It can start as young as little league, develop further in community athletics, rear its ugly head in high school, grow in college athletics, and really exhibit itself in pro athletics… The issue? Whether or not an athlete is “coachable.”
If they’re not, it will show up as arrogance. The athlete knows best – after all, he or she is playing the game – coaches, at best, on the sidelines only have an opinion. Why listen to them. The “uncoachable” do their own thing, regardless of the strategy or play on the sidelines or in the huddle. The mistakes of others are treated with criticism and scorn. When it’s their mistake, it’s always someone else’s fault. They show up late for practice and treat team meetings as “optional gatherings.” When the coach calls these athletes to account and speaks directly to them there is either no eye contact at all, or just angry stares. Fits of rage are common expressions of the “uncoachable.” The tragedy is, they don’t get better – instead they practice their mistakes and they become ingrained in their flawed performance. The place for them until they change… the bench!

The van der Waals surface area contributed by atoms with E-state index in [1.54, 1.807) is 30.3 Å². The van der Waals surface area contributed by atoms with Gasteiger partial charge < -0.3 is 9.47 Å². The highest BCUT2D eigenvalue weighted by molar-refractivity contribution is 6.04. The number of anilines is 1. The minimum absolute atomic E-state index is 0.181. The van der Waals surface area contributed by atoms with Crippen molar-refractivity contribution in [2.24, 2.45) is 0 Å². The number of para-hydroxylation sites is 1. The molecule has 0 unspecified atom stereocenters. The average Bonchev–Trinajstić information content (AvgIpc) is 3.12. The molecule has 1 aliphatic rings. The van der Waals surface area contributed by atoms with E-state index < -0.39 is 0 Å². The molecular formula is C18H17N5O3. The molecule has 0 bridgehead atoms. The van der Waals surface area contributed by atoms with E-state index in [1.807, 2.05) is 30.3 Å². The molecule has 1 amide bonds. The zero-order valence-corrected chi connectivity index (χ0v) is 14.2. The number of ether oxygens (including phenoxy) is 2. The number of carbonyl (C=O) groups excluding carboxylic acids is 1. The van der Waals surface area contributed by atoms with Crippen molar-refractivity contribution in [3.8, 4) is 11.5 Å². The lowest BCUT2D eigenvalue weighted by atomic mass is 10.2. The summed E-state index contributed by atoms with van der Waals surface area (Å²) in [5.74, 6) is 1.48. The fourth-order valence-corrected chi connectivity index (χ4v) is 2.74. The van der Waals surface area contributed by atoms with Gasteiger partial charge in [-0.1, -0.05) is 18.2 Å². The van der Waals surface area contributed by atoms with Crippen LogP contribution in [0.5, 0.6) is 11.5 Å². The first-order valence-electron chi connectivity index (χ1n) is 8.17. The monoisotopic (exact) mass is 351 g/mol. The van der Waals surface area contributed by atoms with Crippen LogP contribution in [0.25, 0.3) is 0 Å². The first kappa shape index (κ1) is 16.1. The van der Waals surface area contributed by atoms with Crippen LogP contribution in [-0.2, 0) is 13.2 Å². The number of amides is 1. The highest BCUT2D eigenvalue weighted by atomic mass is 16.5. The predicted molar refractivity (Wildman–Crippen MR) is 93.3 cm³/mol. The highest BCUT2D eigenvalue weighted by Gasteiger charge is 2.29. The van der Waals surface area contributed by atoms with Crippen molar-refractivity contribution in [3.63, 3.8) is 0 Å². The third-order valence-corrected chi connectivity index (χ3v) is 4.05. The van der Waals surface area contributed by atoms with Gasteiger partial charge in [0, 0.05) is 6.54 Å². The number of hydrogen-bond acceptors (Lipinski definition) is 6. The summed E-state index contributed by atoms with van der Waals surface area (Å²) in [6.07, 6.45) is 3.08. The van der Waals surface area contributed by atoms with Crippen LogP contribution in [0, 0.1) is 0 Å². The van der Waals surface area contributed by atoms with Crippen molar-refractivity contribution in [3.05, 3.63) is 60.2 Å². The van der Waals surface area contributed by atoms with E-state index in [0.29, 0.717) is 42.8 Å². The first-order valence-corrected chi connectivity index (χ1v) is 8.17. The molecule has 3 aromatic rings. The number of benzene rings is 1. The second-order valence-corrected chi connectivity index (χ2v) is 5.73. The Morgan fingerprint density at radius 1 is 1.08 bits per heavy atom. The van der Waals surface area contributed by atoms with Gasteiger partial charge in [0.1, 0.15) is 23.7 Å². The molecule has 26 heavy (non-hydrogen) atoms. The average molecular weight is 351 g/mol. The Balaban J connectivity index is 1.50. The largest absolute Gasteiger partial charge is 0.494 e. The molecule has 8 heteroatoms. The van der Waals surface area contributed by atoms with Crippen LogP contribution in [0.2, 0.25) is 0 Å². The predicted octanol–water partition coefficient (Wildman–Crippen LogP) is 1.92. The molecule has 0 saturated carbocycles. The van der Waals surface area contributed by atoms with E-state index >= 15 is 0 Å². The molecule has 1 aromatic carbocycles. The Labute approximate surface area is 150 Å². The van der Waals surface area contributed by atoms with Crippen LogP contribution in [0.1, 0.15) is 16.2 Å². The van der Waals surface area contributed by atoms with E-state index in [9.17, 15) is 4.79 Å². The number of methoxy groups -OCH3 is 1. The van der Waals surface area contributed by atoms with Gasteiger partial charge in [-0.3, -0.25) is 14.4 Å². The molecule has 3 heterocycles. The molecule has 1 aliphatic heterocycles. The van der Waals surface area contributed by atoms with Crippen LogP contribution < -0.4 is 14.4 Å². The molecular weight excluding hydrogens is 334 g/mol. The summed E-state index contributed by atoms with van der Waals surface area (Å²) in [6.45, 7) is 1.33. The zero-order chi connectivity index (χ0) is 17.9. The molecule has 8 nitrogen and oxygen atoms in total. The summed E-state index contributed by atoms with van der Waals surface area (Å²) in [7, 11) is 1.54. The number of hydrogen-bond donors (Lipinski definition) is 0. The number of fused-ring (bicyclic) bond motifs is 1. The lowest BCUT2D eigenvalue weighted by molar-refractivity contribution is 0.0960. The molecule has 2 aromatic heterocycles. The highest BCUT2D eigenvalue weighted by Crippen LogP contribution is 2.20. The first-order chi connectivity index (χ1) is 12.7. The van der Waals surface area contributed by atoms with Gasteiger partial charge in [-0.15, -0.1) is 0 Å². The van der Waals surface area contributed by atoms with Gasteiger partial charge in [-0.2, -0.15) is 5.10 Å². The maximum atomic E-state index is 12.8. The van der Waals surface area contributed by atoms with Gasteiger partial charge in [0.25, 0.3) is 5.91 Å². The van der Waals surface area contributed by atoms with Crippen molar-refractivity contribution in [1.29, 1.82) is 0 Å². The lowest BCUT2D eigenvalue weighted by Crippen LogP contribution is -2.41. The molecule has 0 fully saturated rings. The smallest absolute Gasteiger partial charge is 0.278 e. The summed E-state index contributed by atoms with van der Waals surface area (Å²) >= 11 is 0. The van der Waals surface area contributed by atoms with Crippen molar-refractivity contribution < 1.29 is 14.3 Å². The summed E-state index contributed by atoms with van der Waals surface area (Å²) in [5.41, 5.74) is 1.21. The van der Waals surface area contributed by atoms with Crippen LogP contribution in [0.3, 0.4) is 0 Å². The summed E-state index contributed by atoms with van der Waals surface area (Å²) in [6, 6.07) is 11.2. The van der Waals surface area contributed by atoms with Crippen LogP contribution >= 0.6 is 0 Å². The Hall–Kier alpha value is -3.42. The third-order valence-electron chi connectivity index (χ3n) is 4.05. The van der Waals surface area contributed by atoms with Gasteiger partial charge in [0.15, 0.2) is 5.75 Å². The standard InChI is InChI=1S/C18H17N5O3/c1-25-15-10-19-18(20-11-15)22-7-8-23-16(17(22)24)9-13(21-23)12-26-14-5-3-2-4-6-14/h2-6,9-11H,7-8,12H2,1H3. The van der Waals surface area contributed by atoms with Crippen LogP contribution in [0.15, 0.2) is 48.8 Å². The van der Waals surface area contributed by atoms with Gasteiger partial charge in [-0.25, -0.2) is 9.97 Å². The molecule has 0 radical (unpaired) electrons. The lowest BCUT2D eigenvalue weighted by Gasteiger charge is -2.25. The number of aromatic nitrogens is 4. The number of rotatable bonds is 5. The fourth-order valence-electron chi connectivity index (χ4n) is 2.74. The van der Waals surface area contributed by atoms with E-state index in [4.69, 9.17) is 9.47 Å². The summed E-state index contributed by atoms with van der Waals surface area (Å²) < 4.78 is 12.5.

It’s entirely different with those who are “coachable!” They don’t pout when the coach speaks to them. They pay attention – they listen attentively. Correction is not taken personally – what the coach says is humbly heeded. Coachable players actually invite and seek out the input of skilled coaches. Plays that are called are viewed as winning strategies to be implemented with precision. Losses are viewed as opportunities to get better, to learn, to improve – but not to throw gear or smash ice chests. These athletes are punctual and participative at practices – team meetings are treated as sacred gatherings. These athletes want to overcome their counterproductive tendencies and exhibit excellence. And when there is a loss, the operative phrase is “no excuses.”
Whether it’s athletics, business, education, performance, a craft, or one’s faith it pays to be “coachable!” I read about it this morning during my time of “coffee with the Lord” in Proverbs…
“Listen to advice and accept instruction, that you may gain wisdom in the future.” (19:20)
Being “coachable” – I want it to become a lifestyle, don’t you?